The total votes for the withdrawn six parties counted at roughly 94,500, which is set to be a highly relevant base considering the final difference between Imamoglu and Yildirim was only 13,000 votes.
President Recep Tayyip Erdogan, who is also the head of AK Party, rebuffed critics of the new vote.
"Our sole purpose in this [election] process has been to ensure that the outcome of the national will was recorded in the most accurate and healthy way," said Erdogan.
Commenting on the re-vote, CHP leader Kemal Kilicdaroglu said a civic duty awaited Istanbulites on June 23.
"Those who are on vacation should return [to Istanbul] and cast their votes," said Kilicdaroglu.
The CHP said it aims to place a lawyer to preside over each ballot box to monitor the voting process.
Noting that there are 76 election boards in Istanbul, the CHP said it would assign one of its parliament deputies to each board responsible of counting the ballots.
Meanwhile, AK Party said it would assign at least nine officers to each box.
Istanbul mayoral race debate
Yildirim and Imamoglu on June 16 sat down for a televised debate a week ahead of the re-run polls.
This was the first and long-awaited political debate after AK Party won the Istanbul mayorship 17 years ago.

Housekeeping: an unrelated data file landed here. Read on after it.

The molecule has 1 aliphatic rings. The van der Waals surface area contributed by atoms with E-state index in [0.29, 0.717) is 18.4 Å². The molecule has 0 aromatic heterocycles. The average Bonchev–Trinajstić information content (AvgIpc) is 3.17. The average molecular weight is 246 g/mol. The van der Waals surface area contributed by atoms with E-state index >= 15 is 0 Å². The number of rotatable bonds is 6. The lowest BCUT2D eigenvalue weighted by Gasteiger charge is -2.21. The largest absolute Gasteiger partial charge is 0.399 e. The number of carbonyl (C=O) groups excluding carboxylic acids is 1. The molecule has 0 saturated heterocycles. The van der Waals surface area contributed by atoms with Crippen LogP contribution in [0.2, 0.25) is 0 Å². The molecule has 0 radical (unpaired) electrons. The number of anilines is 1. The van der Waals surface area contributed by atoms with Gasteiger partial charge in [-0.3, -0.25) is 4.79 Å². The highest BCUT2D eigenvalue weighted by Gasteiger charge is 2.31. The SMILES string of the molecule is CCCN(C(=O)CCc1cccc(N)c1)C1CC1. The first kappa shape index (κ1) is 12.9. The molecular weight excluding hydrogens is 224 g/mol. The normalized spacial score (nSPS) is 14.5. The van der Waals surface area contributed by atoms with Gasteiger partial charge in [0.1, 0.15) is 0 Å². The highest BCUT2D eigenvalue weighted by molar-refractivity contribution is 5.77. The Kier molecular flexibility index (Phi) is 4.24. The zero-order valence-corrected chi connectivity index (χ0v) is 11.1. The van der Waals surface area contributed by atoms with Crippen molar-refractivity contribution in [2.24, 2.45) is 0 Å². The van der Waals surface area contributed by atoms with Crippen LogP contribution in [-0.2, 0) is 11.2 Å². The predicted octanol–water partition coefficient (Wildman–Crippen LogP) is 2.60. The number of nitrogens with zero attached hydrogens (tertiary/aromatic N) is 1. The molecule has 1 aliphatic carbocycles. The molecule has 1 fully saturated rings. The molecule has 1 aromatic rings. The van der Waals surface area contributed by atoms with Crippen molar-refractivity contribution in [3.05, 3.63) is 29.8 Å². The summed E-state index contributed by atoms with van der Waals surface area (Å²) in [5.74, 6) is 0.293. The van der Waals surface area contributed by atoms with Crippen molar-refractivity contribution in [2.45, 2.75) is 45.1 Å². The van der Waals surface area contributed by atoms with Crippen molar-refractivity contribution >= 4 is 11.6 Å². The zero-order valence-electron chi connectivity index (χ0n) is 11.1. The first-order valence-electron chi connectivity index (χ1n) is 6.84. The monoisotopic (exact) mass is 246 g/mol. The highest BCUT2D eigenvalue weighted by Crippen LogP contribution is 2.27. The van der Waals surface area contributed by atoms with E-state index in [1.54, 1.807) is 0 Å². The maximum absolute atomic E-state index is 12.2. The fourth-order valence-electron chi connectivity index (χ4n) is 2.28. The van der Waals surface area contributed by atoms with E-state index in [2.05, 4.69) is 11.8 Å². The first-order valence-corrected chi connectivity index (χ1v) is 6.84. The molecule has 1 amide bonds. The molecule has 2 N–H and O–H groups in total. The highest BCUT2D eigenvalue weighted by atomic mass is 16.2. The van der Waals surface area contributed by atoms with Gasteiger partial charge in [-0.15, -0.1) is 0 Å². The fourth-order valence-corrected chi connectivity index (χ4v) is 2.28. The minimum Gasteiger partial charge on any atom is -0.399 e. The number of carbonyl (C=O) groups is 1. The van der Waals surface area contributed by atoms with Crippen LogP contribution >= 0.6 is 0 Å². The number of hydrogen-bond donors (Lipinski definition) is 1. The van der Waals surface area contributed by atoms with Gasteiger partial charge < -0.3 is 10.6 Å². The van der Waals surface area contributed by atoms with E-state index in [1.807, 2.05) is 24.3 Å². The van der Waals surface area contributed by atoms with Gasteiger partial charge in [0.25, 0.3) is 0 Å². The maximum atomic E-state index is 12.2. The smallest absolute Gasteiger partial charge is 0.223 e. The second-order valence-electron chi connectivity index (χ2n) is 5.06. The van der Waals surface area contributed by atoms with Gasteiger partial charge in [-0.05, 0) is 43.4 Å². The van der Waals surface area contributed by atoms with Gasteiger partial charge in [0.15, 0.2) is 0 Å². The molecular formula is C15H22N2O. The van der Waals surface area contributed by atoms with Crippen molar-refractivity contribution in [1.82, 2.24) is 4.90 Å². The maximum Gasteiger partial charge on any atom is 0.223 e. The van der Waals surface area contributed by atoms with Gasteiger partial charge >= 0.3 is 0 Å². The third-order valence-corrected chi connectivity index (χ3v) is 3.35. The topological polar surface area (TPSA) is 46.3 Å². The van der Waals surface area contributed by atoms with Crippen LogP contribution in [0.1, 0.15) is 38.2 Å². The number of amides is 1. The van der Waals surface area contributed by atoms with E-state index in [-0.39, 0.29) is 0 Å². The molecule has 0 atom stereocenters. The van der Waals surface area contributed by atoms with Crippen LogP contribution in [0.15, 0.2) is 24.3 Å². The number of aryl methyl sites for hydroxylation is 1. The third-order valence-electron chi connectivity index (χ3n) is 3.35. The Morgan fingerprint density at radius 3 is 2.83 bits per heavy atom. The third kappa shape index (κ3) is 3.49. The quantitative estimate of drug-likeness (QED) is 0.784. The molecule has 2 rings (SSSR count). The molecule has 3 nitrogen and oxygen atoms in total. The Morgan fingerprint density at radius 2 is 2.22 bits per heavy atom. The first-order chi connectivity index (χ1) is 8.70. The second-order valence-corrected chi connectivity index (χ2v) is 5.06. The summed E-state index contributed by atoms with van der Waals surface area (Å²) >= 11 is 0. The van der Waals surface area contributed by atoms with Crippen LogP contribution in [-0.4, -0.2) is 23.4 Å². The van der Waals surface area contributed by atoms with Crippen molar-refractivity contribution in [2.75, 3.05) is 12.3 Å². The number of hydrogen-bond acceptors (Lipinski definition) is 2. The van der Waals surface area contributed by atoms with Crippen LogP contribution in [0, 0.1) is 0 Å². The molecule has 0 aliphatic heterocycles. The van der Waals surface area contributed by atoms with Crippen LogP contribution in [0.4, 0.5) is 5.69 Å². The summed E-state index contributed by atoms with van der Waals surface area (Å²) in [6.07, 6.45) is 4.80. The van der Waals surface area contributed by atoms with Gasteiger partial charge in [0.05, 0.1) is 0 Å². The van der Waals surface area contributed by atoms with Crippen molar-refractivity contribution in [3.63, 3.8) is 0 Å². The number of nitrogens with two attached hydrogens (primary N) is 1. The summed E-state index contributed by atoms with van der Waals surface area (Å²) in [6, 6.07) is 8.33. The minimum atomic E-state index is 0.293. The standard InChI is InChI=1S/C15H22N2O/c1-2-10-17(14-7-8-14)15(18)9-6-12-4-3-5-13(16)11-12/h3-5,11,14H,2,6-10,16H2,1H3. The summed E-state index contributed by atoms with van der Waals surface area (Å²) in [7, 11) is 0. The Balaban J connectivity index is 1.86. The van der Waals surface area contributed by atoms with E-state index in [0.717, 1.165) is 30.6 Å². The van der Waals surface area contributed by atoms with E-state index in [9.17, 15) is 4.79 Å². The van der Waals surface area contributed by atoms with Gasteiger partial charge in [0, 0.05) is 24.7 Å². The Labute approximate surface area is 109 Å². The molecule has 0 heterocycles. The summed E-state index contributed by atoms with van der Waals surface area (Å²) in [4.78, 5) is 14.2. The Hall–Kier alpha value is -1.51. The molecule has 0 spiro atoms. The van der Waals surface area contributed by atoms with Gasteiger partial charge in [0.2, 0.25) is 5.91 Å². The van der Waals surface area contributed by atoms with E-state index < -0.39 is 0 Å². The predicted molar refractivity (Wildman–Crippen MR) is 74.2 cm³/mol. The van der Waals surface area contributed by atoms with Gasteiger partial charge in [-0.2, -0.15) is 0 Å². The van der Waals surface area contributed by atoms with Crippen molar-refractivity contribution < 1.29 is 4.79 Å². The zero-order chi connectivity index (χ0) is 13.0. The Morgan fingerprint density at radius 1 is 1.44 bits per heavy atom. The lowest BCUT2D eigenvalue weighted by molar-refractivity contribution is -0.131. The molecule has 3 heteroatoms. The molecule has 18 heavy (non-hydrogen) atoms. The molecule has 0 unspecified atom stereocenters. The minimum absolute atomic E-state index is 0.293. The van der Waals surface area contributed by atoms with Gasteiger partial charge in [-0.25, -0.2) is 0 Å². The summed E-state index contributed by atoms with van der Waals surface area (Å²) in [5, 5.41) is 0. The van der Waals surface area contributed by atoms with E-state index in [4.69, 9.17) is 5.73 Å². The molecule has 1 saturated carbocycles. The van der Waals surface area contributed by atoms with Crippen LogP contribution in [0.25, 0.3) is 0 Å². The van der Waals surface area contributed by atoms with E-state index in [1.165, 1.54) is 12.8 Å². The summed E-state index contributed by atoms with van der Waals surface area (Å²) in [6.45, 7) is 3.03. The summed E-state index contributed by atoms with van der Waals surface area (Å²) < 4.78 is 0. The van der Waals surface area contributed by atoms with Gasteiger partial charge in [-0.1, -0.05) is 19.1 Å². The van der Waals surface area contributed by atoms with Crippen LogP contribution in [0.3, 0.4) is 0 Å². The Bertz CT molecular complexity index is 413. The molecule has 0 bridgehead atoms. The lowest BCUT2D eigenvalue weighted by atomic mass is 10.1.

During the debate, moderated by veteran journalist and TV presenter Ismail Kucukkaya, Yildirim stressed that AK Party had first proposed a recount of all invalid ballots, not a new election, but that the opposition failed to cooperate.
"If my vote was tallied for the CHP or another candidate, this was theft," he said.
For his part, Imamoglu rejected the accusations of voting theft and characterized the Istanbul re-vote as part of the fight for democracy, "not just a local election".
Moving on to election promises, Imamoglu said if elected, he would assign a desk to look exclusively into Syrians living in the city.
Yildirim said Syrians were already active in the social and working life in Istanbul and that municipal initiatives on the issue "already exists", though that they could be strengthened.
Both candidates agreed that Turkey has not yet received enough international support on the Syrian refugee issue.
They also promised to create new jobs for Istanbulites through new projects and municipal employment offices, as well as to increase green space across the city.
During campaigning, both CHP and AK Party leaders attended several meetings in different districts of the city and held nearly daily public demonstrations.
Election ban regulations
Both parties conducted active election campaigns with advertisements via a variety of media outlets on TV and radio.
Turkey's radio and television authority announced that campaign would end on June 22, 6 p.m. (1500 GMT).
After this, the ban prohibits political advertisements on all broadcasters, news about the election and its results or any predictions about its outcome.Anadolu Agency website contains only a portion of the news stories offered to subscribers in the AA News Broadcasting System (HAS), and in summarized form. Please contact us for subscription options.